The Mediocre

“They call me Einstein,” Henry says.

“That’s great, my boy! What a compliment,” Albert replies.

“They say it when I miss a math problem or stumble over my words or forget to wear pants. It’s humiliating!”

“What’s humiliating?”

“When they call me Einstein. I just said that.”

“Oh, I thought you were referring to the pants. Funny story, that happened to me once too. So, it was right after I moved to America—”

“I wish I could just disappear.”

“That is physically impossible, son. We are made of matter and matter can’t just go away.”

“You know what I mean!” Henry shouts.

“Of course, of course. But if you disappeared, who would I talk to? I don’t have any friends.”

“I don’t know. Your wife?”

“They’re long gone by now.”

“They?”

“Yes, I had two.”

“At the same time?”

“Oh no, of course not. That’s an odd thing to suggest. Why would you ask that?”

“I don’t know. I’m eight. I don’t know how life works.”

“Neither do I. But I have a lot of theories.”

“Any theories on how I can change my nickname?”

“Well, obviously, I’m quite partial to the name, but if it really bothers you, then prove them wrong. Make them say your name with respect!”

“Easy for you to say.”

“Is it? I’m actually not sure how this whole thing works. Maybe I’m using an immense amount of energy just to form words. Do you know?”

“Again. Eight.”

“Oh yes, and you’re no Einstein.” Albert chuckles.

“Really? You too?”

“No, my boy. They called you Einstein. I said you’re no Einstein, meaning you’re not hyper-intelligent or meticulously groomed.”

“They mean the same thing.”

“Do they? How can opposing statements mean the same thing? This language is very unusual.”

“It’s called irony, I think.”

“That’s definitely not irony. When they call you Einstein, that’s irony because you’re just not that bright. It’s funny.”

“It’s not funny. And that’s what I meant.”

“You meant what?”

“Irony. I was trying to explain irony.”

“Well, you didn’t do very well. You need to be clearer in your speech, my boy.”

“You’re not helping.”

“Have you heard of Alanis Morissette?”

“What? Uh, yeah, my mom likes her music. Why?”

“‘It’s like ten thousand spoons when all you need is a knife.’ So ironic.”

“Is it? It just sounds unfortunate.”

“Don’t question The Great Morissette. She is all-knowing. But you’re right, that just sounds like a bad day to me.”

“Can we get back on point?” Henry asks.

“Yes, yes, sorry. I haven’t talked to anyone in a long time, just figuring it out.”

“So can you help me?”

“With what?” Albert asks.

“Seriously?”

“Oh, I remember. Well, I can help you with math. But you’ve got to learn to put your pants on yourself. That’s kind of a necessity in life.”

“Where do we start?”

“One leg at a time.”

“Enough about the pants!”

“I’m only joking, let’s start with the basics. Can you count to 100?”

“Yes.”

“Good! You’re halfway there?”

“Really?”

“Of course not! Look alive.”

***

“How was school today?” Albert asks.

“Terrible! Your math was all wrong and they started chanting ‘Einstein, Einstein, you’re as smart as an apple pie.’”

“That doesn’t even rhyme.”

“I know that!”

“Did you do the math just as I showed?”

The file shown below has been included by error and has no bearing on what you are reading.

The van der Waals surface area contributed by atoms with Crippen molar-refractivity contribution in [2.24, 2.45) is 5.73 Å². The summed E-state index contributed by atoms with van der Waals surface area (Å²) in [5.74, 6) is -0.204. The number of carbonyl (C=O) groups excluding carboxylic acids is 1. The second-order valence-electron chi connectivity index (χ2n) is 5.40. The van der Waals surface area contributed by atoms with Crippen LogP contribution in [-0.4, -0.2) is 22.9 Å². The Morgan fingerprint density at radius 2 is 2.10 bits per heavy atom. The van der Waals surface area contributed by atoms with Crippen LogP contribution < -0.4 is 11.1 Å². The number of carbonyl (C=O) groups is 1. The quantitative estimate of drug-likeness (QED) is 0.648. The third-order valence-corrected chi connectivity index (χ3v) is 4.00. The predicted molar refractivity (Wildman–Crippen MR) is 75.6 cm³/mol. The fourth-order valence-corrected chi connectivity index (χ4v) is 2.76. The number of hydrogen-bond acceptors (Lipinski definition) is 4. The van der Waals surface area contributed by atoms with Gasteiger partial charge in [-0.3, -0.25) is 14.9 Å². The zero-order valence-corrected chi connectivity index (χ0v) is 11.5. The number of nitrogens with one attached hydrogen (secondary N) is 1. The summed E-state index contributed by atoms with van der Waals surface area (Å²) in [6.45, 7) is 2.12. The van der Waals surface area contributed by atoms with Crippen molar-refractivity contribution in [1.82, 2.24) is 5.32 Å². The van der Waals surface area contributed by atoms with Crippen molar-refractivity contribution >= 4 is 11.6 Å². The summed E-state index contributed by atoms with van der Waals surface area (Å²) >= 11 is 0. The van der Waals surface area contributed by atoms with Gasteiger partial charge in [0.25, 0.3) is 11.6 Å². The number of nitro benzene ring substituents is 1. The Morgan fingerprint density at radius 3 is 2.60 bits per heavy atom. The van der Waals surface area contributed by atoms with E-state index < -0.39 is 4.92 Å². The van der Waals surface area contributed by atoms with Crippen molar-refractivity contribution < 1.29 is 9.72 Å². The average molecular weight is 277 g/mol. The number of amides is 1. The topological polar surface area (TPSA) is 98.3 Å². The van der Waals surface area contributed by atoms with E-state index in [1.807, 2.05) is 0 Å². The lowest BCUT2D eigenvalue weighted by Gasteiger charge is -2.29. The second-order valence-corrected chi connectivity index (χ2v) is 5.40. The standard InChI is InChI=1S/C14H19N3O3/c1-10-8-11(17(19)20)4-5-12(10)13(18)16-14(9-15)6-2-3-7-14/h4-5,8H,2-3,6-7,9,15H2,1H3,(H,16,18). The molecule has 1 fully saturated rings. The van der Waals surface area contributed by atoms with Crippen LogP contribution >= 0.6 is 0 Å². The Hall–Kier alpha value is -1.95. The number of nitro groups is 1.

“I think so. I don’t know. I just can’t do math.”

“Fiddle sticks! Anyone can do math. You want to know something? When I was a lad, I failed a math class. And everyone made fun of me about it. Kids called me stupid. Teachers scoffed at my intelligence. But did that stop me?”

“I’m guessing not, since you’re like a famous smart guy.”

“You have guessed correctly! It did not stop me. I worked hard, continued to fail, but then after years of work, I became Albert Einstein, Physicist. Now people use my name ironically, which still confuses me, and I’d like to talk to someone about that, but the point is, you can be someone special one day, even if you’re just a lump of coal right now.”

“Gee thanks.”

“A lump of coal, given proper pressure, can become diamonds. Boy, you are a diamond! Don’t let other kids or teachers or even me tell you any differently. You can do anything you want in life. If you just work hard and believe in yourself.”

“Did you always believe in yourself?”

“That’s an interesting question. I could tell you I did, but that’s not true. I doubted. I doubted until the day I died. But it never stopped me. Don’t let it stop you, Henry. Go back to school with your chin up, your eyes focused, and your pants on, and you’ll do just fine.”

“You really think so?”

“I do. Pants are key.”

“You’re ridiculous!”

“I have been told that multiple times by multiple humans.”

“Thanks, Mr. Einstein, for everything.”

“Meh, it’s nothing. It’s not like I have anything else to do. I mean, I think I disappear when you go to school, so these chats are kind of keeping me alive.”

“I thought it’s impossible to disappear.”

“Everything I have learned tells me that is a scientific fact, but somehow, in this case, science seems to fail.”

“It does?”

“Indeed. I think this is just one of those things unknowable to mortal minds. Like how a woman’s heart works. It’s impossible to determine.”

“Doesn’t a woman’s heart work just like a man’s?”

“Technically, but in practice, I have observed that is in no way reality.”

“I have so much to learn.”

“So do I!” Albert agrees.

“Can we try the math thing again?”

“If that’s where you want to begin, yes.”

“Actually, no. I have another question that’s been bugging me.”

“Proceed, my boy. I will answer the best I can.”

“Why do cats exist?”

“That’s an easy one. They were sent here by an intergalactic agency to destroy the human race, kind of like the internet. The irony here is that cats ended up obliterating the agency and simply took over our governments.”

“Then we are doomed.”

“Yes, my boy, we are doomed.”

“Then it’s not ironic.”

“Isn’t it?” 

Culled from blog.reedsy.com by Daniel Roueche

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